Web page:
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Health and healing; how diet and exercise can help survivors.

Health and healing; how diet and exercise can help survivors.

Today, we’d like to introduce Claire* a support worker in our domestic abuse service. Claire has a passion for exercise and nutrition, and she’s sharing knowledge to help empower our service users. Not only that, Claire heads up our ‘Wellbeing Walks’. These are lunchtime walks, open to all staff. A chance to get out of the office and get the endorphins going! Unfortunately, due to covid-19 restrictions these have had to be temporarily postponed until further notice.

Tell us a bit about yourself and your role at Valley House

My role at VH is officially a Domestic Abuse Support Worker in the Young Women’s Refuge. I love my role! I support people to find safe accommodation, conduct safety planning, work through a domestic abuse package of support and many other generic areas of support. My role is a productive one and I feel lucky that I am able to see the change from people entering refuge, to them leaving into their own accommodation. The changes and difference in confidence and self-esteem are incomparable!

I have been interested in nutrition and exercise since around 2015, although I’ve always been quite sporty. I found that after every workout I felt energised and motivated, my body felt stronger and therefore my mind felt clearer. I began each day with a bit of exercise and this sets me up for the day. I am in no way perfect with my diet, however I enjoy cooking and making healthy meals. From there I trained as a Fitness Instructor, Personal Trainer and did a course on Sports Nutrition to elevate my knowledge around these areas. I found that through exercise my confidence increased and I became a more proactive person.

How do you feel diet and exercise can help people, especially now during a pandemic?

Eating well can have an impact on both physical and metal health.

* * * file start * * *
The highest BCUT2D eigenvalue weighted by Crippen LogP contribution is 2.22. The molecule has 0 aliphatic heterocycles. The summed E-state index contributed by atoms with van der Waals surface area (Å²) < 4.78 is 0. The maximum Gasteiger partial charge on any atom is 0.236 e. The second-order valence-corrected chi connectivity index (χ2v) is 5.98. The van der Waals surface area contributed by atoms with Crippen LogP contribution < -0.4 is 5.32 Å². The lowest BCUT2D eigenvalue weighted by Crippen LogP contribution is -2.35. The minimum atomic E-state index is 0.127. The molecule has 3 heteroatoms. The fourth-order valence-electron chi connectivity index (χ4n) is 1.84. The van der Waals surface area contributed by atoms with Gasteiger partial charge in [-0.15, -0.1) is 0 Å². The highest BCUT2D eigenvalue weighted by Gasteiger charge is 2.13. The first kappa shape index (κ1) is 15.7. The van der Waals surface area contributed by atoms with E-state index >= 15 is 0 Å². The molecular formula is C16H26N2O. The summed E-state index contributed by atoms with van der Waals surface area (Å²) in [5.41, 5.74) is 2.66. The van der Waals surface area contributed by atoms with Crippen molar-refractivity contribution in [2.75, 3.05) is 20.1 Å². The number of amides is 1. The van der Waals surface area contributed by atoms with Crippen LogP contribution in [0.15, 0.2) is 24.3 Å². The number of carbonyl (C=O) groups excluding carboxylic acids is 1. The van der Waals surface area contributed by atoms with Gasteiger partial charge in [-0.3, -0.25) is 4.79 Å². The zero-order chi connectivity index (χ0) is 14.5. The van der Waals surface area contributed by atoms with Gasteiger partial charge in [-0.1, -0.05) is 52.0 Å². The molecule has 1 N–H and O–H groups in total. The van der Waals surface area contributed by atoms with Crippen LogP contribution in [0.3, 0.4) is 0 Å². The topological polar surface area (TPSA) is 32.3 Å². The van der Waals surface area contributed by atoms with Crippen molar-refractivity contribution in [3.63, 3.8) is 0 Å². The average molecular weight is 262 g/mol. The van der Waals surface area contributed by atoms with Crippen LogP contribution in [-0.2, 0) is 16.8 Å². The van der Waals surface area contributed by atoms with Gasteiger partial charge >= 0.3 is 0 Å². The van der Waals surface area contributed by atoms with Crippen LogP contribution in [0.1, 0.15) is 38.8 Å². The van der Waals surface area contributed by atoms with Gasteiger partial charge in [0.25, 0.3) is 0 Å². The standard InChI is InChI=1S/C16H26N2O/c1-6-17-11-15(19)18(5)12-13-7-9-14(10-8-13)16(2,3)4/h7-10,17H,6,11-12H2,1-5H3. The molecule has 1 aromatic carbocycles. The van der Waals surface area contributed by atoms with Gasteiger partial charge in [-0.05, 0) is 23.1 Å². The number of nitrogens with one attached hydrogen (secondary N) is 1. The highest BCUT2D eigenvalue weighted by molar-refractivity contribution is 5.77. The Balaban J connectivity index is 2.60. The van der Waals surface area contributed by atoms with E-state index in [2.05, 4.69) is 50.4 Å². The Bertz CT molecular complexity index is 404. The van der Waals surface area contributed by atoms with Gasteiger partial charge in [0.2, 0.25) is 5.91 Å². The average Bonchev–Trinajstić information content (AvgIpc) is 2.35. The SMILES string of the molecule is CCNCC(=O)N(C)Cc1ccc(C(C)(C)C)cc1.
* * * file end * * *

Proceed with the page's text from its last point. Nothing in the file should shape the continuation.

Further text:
Nutritious eating and exercise can massively benefit people, especially during lockdown. It’s one of the few things we have control over right now. We are still able to cook, to make our own meals and we only need a small space for a quick home workout. Let this be a time to focus on ourselves, to prioritise nutritious, colourful foods and get out for a walk. Nature is nurture!


What sort of things have you been doing to help service users think more about diet and exercise and incorporate it into their lives?

I enjoy inspiring others to get fitter, get active and maintain a healthy lifestyle. I enjoy supporting others as I feel if you eat nutritiously (most of the time) that this makes you feel better, mentally and physically. I encourage service users (SUs) to do a little activity whether this be a walk or a workout! I have never done a workout and regretted it! The feeling is great!

I have designed specific plans for SUs depending on what they would like. I have designed generic home workouts and specific abs/legs plans. These do not take up much time but leave you feeling productive and energised. I have been encouraging walks and fresh air where possible. I have also been encouraging healthier foods, these do wonders for mental health. I’ve also been encouraging water intake – very easy to forget! I’ve attended a few coffee mornings and had chats with SUs about their diet and how maybe this could be improved. I have even seen one SU going up and down the stairs 100 times to incorporate activity whilst at home!

You don’t need a lot of space to exercise at home!

I have created information sheets with top 10 tips for budget shopping, reasons for fussy eating in children and how to combat this. I have given information to a SU on her IBS and food swaps that can help manage this. I also have information on the recommended activity levels for different age groups and much more, I’m always happy to share this information.

What difference could sharing your knowledge of diet and exercise  have on service users?

I would like to think that me sharing this information can positively impact SUs mental and physical health. Many SUs have low self-esteem, exercise and good food can massively help with this. SUs have fed back that the workouts make them feel great, and they want more. It can also aid SUs in a way of distraction – they can get a mind break from whatever they are currently going through and spend half an hour focusing on themselves, having ‘me’ time and contributing to their healthy lifestyle. Good food and exercise can also help with improved sleep, stress relief and reduce anxiety and depression which are all affects I hope SUs experience from this.


*We have changed names to protect our staff and service users.